7000 tons of oil has polluted nearly 200 beaches in the Galicia region of Spain and killed more than two thirds of the shellfish in the area. Thousands of fisherman have been forced to stay on land as fisheries have been closed.
France is stepping up its fight against oil slicks a day after oysters were banned from the major shellfish-producing area, the Arcachon basin. European countries have dispatched an armada of vessels to try to minimize the damage.
Three thousand seabirds have shown up oil-covered or dead on the European coast. The Spanish Ornithological Society says one endangered species, the Iberian guillemot, has probably been wiped out.
It is a month and a half since the oil-tanker Prestige sank off the coast of Spain with more than 60,000 tons of oil. Some 20,000 tons have leaked so far. The BBC reports that when the Prestige began sinking off the Spanish coast, the French, Spanish and Portuguese governments all refused to allow the tanker to dock in their ports. Instead it was towed out to sea.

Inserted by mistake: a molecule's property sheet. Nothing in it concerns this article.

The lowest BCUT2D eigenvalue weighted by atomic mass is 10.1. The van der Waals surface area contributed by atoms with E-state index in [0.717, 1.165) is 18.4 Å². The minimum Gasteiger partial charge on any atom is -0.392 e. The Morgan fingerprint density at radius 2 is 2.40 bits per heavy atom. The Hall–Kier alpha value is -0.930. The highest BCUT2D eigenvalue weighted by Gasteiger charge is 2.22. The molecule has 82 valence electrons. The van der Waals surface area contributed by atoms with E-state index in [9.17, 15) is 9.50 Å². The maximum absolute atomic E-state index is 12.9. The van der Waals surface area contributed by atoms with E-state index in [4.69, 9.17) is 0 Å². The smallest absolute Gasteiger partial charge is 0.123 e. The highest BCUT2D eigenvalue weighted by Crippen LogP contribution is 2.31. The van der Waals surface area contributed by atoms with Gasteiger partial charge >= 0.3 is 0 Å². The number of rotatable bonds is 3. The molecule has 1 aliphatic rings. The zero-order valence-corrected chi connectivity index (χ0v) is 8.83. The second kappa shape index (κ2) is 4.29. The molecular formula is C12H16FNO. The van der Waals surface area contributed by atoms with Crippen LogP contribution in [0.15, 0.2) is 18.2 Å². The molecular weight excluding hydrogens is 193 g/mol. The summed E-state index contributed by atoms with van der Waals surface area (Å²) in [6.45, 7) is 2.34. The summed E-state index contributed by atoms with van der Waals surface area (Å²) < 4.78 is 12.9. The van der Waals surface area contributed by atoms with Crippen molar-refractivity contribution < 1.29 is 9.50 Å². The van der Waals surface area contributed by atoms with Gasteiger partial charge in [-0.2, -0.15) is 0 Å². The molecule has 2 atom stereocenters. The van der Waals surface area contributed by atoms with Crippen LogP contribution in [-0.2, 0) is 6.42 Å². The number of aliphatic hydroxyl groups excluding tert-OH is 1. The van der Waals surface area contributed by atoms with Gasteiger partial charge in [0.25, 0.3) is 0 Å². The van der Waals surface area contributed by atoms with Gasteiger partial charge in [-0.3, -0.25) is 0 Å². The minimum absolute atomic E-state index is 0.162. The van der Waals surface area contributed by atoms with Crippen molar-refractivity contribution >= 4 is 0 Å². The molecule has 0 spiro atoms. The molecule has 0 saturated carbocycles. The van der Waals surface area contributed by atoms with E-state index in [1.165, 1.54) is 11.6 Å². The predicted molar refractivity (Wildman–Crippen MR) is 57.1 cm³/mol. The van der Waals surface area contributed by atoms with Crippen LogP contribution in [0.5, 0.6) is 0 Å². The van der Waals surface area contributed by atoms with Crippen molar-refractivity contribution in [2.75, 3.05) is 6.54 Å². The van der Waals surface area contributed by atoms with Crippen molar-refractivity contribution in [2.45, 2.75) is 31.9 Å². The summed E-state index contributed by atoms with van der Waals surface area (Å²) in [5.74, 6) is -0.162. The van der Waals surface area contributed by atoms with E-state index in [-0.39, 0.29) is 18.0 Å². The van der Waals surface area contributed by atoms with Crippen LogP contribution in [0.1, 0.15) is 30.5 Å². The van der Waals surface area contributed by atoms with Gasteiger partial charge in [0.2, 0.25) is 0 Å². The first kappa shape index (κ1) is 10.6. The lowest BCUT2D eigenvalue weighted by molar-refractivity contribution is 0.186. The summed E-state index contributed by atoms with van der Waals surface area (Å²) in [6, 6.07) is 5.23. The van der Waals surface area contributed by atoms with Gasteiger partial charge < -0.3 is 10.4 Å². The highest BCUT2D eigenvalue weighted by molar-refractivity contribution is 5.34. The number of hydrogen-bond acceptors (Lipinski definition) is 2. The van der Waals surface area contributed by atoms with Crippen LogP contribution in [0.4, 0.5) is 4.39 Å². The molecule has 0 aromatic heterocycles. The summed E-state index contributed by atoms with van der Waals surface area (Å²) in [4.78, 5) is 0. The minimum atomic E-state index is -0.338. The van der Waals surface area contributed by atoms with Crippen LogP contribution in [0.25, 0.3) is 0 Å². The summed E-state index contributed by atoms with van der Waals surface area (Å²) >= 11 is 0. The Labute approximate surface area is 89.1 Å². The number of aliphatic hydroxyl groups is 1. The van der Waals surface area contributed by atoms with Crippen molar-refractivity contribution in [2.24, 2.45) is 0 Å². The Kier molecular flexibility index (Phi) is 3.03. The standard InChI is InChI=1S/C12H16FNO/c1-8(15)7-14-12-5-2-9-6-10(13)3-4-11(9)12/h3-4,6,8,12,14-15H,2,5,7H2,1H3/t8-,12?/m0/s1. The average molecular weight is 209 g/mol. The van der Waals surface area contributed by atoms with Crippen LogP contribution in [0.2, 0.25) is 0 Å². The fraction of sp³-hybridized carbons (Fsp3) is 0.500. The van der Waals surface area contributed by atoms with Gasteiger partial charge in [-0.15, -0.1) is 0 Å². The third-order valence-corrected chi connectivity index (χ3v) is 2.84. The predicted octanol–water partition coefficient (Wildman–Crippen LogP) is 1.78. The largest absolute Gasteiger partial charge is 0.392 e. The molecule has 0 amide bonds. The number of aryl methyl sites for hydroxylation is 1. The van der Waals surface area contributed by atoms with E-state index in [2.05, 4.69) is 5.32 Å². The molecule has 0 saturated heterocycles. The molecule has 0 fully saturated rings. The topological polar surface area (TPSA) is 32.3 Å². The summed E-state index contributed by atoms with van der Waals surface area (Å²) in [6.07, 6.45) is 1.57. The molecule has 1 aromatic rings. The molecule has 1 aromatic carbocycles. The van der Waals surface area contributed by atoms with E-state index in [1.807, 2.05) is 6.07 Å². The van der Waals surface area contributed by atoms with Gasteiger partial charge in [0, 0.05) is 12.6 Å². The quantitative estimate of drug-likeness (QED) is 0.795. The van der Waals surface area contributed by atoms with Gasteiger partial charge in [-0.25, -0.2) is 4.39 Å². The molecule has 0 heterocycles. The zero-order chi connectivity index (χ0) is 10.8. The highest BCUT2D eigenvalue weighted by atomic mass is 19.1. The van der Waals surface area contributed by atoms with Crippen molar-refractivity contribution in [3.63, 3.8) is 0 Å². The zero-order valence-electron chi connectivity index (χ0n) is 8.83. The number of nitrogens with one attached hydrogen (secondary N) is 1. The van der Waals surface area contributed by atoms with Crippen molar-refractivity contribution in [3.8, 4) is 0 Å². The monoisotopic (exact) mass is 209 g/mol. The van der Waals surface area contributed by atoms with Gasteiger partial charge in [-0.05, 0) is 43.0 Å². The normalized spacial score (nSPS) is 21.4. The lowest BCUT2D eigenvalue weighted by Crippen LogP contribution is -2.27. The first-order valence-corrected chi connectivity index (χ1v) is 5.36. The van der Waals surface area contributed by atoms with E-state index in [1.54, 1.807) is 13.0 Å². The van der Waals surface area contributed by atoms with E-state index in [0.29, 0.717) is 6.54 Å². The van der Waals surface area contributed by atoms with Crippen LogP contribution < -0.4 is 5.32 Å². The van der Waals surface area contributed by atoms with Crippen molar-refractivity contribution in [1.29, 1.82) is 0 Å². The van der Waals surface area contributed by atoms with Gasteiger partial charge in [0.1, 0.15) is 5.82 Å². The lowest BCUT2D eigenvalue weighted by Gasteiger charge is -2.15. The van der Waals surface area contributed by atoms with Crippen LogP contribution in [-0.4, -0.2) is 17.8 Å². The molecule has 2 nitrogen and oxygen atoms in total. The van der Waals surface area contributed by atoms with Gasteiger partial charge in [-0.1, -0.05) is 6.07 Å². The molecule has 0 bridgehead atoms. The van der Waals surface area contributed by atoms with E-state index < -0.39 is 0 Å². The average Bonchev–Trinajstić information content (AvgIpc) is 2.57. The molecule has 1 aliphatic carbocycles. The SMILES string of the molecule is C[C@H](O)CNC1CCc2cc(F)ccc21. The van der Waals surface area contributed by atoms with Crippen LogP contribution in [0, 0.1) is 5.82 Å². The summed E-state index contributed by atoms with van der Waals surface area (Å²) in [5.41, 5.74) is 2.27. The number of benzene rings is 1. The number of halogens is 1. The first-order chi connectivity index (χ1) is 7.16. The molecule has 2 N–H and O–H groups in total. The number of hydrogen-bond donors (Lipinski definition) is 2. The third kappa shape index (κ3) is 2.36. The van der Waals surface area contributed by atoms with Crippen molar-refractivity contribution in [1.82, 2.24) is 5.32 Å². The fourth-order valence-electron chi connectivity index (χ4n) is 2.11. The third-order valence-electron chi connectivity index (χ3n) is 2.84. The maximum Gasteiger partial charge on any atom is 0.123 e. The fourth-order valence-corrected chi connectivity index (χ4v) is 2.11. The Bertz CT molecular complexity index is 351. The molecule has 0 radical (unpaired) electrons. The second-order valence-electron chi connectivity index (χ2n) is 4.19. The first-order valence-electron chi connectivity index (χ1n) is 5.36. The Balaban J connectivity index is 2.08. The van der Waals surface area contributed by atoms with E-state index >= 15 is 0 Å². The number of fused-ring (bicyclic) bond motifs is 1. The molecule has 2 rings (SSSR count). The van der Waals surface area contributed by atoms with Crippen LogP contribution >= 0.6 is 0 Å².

The Spanish government initially claimed the water pressure would prevent oil from leaking out of the tanker. But oil has continued to leak at a rate of 125 tons per day.
- Jim MacKenzie, physicist and senior associate in the climate Energy and Pollution Program at the World Resources Institute. He is the author of numerous books and studies on transportation including the use of electric cars, climatic impacts of transportation as well as its impact on US culture.
- Dr. David Santillo, scientist with Greenpeace Research Labs in the UK.